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Gaming history lesson: A literal butt once delayed Halo 2 on Windows Vista

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The video game industry was a very strange place just eight years ago.

Allow me to set the stage: Microsoft was pushing Windows Vista pretty hard, as well as its "Games for Windows" branding. The idea was to control certification and standards on the PC the same way it was standardized on consoles.

Microsoft even made a deal with Ziff Davis Media to rebrand Computer Gaming World magazine as Games for Windows: The Official Magazine. Magazines were like gaming news sites, but they were printed on paper.

bungie butt

Halo 2 was a huge deal at the time, and creating a version with the Games for Windows branding that was exclusive to Windows Vista seemed like a great move from Microsoft's point of view but, if I remember correctly, it annoyed the living hell out of just about everyone else.

There was only one problem: hidden deep in the game's code was a picture of a butt. A secret, hidden butt. Everything came to a screeching halt when this butt was discovered.

You see, the gaming industry was just getting over a controversy called "Hot Coffee," where people found previously inaccessible sexual content in copies on Grand Theft Auto: San Andreas. The game had to be re-rated as Adults Only, it was yanked from the store shelves and ultimately replaced with copies of the game that didn't have the offending content. Lawsuits ensued, as did changes in how games were rated and how such content was disclosed during the ratings process. If content was on the disc that was printed and sold, no matter how well hidden, it had to be rated.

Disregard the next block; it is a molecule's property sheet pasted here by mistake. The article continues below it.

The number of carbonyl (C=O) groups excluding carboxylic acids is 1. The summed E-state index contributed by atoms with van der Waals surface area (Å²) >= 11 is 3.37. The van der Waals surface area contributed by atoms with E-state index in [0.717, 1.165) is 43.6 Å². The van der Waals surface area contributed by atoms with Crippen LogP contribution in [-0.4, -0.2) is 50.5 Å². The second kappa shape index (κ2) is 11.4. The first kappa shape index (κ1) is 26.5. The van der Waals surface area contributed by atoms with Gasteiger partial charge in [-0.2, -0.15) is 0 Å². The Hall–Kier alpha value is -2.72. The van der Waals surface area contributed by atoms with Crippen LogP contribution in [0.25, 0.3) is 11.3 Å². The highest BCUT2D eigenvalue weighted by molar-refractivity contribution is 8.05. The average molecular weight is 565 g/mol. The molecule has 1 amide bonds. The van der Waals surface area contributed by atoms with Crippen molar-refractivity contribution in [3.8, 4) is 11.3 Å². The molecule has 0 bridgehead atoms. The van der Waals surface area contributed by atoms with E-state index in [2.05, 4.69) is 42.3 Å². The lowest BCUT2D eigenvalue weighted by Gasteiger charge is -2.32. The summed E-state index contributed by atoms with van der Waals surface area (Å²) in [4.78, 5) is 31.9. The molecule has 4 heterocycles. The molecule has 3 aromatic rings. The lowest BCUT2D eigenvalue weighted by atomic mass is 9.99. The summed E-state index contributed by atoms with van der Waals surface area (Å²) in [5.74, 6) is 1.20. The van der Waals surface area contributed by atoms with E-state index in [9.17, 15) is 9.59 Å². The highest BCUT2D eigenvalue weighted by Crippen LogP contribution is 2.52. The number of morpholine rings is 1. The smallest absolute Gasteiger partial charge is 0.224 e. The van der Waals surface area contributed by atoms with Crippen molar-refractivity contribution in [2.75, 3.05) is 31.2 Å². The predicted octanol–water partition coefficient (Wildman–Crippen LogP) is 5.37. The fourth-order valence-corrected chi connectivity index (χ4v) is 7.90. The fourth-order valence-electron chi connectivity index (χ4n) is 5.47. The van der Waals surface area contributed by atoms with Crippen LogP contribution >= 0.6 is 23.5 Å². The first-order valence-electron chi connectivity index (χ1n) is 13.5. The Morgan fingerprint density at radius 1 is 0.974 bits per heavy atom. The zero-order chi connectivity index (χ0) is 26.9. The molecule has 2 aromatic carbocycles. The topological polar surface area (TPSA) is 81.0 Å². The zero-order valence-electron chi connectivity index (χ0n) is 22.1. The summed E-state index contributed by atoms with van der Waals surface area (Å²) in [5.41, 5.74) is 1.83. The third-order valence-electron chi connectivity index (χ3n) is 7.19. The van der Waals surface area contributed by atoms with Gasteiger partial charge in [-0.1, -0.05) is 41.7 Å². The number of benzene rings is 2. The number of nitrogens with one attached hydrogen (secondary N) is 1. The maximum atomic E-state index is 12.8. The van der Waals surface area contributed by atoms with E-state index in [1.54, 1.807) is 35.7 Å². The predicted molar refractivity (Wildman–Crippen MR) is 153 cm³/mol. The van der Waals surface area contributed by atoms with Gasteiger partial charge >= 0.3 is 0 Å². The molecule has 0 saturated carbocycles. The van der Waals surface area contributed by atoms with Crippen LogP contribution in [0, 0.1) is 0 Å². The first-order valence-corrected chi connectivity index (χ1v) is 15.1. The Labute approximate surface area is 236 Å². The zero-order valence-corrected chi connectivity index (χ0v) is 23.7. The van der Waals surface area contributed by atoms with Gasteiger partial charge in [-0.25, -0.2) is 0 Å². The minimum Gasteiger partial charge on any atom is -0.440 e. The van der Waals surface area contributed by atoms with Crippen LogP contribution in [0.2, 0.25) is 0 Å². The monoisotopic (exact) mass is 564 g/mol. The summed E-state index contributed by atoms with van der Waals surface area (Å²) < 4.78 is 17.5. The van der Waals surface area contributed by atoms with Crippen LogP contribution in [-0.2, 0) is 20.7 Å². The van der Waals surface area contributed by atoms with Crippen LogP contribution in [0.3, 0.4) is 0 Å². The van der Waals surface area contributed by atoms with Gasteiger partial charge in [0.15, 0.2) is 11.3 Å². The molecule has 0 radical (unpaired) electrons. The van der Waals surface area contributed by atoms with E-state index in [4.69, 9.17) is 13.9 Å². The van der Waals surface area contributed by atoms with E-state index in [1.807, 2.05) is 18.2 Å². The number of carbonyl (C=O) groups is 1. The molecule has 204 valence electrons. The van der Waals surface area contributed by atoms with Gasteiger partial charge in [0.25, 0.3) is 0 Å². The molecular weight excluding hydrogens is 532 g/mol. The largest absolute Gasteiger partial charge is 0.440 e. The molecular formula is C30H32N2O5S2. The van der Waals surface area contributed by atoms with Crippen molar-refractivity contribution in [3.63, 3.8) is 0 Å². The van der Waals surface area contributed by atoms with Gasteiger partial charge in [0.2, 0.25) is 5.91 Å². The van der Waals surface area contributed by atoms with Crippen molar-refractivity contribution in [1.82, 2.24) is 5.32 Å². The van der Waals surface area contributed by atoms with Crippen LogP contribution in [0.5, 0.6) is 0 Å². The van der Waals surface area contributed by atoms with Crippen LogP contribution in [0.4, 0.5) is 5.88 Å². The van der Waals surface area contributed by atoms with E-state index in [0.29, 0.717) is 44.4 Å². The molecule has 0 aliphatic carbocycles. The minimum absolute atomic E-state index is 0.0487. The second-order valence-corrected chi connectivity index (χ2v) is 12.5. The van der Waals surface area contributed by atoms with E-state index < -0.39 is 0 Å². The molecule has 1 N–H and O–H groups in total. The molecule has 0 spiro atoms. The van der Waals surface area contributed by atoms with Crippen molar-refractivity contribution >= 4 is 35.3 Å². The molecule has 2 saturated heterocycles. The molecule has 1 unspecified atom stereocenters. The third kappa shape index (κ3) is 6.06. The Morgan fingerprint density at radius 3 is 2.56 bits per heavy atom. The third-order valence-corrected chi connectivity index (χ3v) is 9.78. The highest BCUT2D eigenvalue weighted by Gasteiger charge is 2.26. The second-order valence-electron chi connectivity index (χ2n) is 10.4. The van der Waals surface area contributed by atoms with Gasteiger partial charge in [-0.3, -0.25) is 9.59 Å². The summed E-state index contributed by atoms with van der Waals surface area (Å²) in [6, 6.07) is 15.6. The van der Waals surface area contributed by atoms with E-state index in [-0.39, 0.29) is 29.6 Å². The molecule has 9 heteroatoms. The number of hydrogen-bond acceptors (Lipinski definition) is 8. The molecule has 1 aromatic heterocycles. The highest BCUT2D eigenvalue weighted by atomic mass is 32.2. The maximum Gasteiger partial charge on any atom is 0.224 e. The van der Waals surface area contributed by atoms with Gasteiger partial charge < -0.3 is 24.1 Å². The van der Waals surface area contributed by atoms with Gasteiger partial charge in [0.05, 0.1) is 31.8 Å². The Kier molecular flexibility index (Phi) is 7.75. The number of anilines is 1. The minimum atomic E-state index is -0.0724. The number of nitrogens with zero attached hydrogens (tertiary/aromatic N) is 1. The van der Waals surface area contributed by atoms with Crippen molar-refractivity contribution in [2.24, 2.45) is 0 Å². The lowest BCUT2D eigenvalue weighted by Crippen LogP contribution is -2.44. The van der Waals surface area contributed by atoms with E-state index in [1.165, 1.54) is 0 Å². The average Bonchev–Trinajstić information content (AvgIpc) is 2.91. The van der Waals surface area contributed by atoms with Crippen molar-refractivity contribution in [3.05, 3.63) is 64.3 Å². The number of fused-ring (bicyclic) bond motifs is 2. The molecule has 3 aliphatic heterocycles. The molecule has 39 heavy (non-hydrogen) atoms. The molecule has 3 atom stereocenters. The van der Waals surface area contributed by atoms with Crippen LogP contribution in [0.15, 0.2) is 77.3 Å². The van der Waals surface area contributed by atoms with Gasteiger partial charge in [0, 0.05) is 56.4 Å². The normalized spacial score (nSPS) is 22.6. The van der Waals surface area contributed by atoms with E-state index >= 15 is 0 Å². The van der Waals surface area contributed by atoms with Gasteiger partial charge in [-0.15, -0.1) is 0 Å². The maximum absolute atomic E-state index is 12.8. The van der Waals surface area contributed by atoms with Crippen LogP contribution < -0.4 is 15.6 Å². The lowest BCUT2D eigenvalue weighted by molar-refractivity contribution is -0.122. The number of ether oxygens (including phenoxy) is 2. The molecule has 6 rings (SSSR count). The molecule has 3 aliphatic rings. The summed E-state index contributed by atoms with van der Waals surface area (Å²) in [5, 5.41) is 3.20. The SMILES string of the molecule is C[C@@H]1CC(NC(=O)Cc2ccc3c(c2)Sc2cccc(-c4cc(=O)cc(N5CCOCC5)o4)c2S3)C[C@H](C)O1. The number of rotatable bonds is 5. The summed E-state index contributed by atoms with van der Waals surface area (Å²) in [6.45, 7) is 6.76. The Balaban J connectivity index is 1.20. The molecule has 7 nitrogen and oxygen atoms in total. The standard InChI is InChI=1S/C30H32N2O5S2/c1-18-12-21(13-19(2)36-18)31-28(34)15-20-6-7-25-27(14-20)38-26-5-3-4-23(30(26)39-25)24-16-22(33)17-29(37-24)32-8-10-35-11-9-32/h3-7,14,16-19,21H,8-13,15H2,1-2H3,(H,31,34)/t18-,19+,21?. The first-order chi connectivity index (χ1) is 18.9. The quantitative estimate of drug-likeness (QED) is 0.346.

So that butt was a major problem. A game without a descriptor for nudity contained nudity. The ESRB had to add the content descriptor so people knew, deep in the game's code, there was a bit of nudity. I've included a picture of the butt in this article, for your reference.

This was the statement sent to the press by the Entertainment Software Ratings Board about the situation:

After the M (Mature 17+) rating assignment was issued for Halo 2 for Vista and just prior to the shipment of the game to retail, Microsoft notified ESRB about pertinent content found in a map editor tool that is being bundled with the game.  The content in question, although likely to be inaccessible to the vast majority of users, displays a photograph of an individual showing his bare backside to the user when a particular error occurs, and thus warrants a ‘Partial Nudity’ content descriptor in order to alert consumers to its presence in the product. Microsoft has therefore applied stickers with correct ESRB rating information to the packaging of virtually all copies that will ship to retail in the U.S. and Canada.  We have been advised by Microsoft that future runs of the game will be produced without the content in question, thus negating the need for the descriptor to be displayed on those versions.

The game's release was delayed, and stickers had to be applied to every copy of the game that shipped with the offending content. If you have a copy of Halo 2 Vista with that sticker, congratulations: You have a sad collector's item.

This all happened during a time when attorney Jack Thompson was on the rampage against violent games, and for a time it looked like the sales of games could be legislated by the government. Capcom even warned investors that a connection between in-game and real-world violence could adversely impact the company's earnings.

This is a strange piece of video gaming history in a few ways, and it shows how much things have changed in under a decade. I don't think anyone worries about an organized media attack on violent games anymore, and the threat of video game legislation is pretty much over as well.

The vigilance that keeps stray butts from making they way into games, however? Unwavering.